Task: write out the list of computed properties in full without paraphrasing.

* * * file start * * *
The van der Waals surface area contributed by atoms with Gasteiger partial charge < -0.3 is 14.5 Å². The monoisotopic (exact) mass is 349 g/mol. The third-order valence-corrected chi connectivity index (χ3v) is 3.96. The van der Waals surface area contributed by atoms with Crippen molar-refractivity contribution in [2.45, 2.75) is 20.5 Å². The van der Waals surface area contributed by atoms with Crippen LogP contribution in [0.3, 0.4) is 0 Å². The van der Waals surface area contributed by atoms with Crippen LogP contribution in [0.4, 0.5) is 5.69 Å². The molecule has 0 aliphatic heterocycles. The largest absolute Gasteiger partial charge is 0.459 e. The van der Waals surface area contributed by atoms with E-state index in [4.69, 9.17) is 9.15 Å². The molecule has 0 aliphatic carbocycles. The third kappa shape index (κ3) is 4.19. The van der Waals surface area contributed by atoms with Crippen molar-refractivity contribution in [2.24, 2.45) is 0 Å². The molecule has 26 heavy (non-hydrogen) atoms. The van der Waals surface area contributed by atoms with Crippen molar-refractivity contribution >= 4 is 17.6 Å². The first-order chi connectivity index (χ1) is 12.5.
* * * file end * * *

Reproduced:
The van der Waals surface area contributed by atoms with Gasteiger partial charge < -0.3 is 14.5 Å². The monoisotopic (exact) mass is 349 g/mol. The third-order valence-corrected chi connectivity index (χ3v) is 3.96. The van der Waals surface area contributed by atoms with Crippen molar-refractivity contribution in [2.45, 2.75) is 20.5 Å². The van der Waals surface area contributed by atoms with Crippen LogP contribution in [0.3, 0.4) is 0 Å². The van der Waals surface area contributed by atoms with Crippen LogP contribution in [0.4, 0.5) is 5.69 Å². The molecule has 0 aliphatic heterocycles. The largest absolute Gasteiger partial charge is 0.459 e. The van der Waals surface area contributed by atoms with E-state index in [4.69, 9.17) is 9.15 Å². The molecule has 0 aliphatic carbocycles. The third kappa shape index (κ3) is 4.19. The van der Waals surface area contributed by atoms with Crippen molar-refractivity contribution in [2.24, 2.45) is 0 Å². The molecule has 26 heavy (non-hydrogen) atoms. The van der Waals surface area contributed by atoms with Crippen molar-refractivity contribution >= 4 is 17.6 Å². The first-order chi connectivity index (χ1) is 12.5.